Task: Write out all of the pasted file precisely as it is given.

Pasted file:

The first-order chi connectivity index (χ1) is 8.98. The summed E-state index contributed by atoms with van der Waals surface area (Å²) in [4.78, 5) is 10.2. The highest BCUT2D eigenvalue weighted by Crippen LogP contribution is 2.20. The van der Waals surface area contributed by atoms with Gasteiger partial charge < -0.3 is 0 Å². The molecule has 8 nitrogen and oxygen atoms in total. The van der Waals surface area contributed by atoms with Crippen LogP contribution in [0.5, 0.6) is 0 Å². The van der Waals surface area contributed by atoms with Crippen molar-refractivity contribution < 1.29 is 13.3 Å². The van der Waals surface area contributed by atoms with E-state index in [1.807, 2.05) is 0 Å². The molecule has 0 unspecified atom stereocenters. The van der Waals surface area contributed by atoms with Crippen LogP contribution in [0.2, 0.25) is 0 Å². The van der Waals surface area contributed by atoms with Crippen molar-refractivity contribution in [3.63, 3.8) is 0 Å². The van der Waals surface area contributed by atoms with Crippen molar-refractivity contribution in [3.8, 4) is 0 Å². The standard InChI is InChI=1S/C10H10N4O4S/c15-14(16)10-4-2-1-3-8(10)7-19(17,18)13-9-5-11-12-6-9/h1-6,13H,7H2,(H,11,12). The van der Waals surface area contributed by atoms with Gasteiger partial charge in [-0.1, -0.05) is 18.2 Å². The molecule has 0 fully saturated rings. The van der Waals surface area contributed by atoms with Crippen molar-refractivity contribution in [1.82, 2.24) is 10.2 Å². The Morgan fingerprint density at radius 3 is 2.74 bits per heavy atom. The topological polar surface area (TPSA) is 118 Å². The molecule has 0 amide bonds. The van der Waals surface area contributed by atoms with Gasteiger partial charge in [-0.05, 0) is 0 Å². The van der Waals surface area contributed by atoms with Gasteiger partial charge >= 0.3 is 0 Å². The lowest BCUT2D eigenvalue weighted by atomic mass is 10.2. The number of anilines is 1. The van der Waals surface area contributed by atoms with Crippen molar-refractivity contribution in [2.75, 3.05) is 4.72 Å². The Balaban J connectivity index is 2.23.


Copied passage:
The first-order chi connectivity index (χ1) is 8.98. The summed E-state index contributed by atoms with van der Waals surface area (Å²) in [4.78, 5) is 10.2. The highest BCUT2D eigenvalue weighted by Crippen LogP contribution is 2.20. The van der Waals surface area contributed by atoms with Gasteiger partial charge < -0.3 is 0 Å². The molecule has 8 nitrogen and oxygen atoms in total. The van der Waals surface area contributed by atoms with Crippen LogP contribution in [0.5, 0.6) is 0 Å². The van der Waals surface area contributed by atoms with Crippen molar-refractivity contribution < 1.29 is 13.3 Å². The van der Waals surface area contributed by atoms with E-state index in [1.807, 2.05) is 0 Å². The molecule has 0 unspecified atom stereocenters. The van der Waals surface area contributed by atoms with Crippen LogP contribution in [0.2, 0.25) is 0 Å². The van der Waals surface area contributed by atoms with Crippen molar-refractivity contribution in [3.63, 3.8) is 0 Å². The van der Waals surface area contributed by atoms with Crippen molar-refractivity contribution in [3.8, 4) is 0 Å². The standard InChI is InChI=1S/C10H10N4O4S/c15-14(16)10-4-2-1-3-8(10)7-19(17,18)13-9-5-11-12-6-9/h1-6,13H,7H2,(H,11,12). The van der Waals surface area contributed by atoms with Gasteiger partial charge in [-0.1, -0.05) is 18.2 Å². The molecule has 0 fully saturated rings. The van der Waals surface area contributed by atoms with Crippen molar-refractivity contribution in [1.82, 2.24) is 10.2 Å². The Morgan fingerprint density at radius 3 is 2.74 bits per heavy atom. The topological polar surface area (TPSA) is 118 Å². The molecule has 0 amide bonds. The van der Waals surface area contributed by atoms with Gasteiger partial charge in [-0.05, 0) is 0 Å². The van der Waals surface area contributed by atoms with Gasteiger partial charge >= 0.3 is 0 Å². The lowest BCUT2D eigenvalue weighted by atomic mass is 10.2. The number of anilines is 1. The van der Waals surface area contributed by atoms with Crippen molar-refractivity contribution in [2.75, 3.05) is 4.72 Å². The Balaban J connectivity index is 2.23.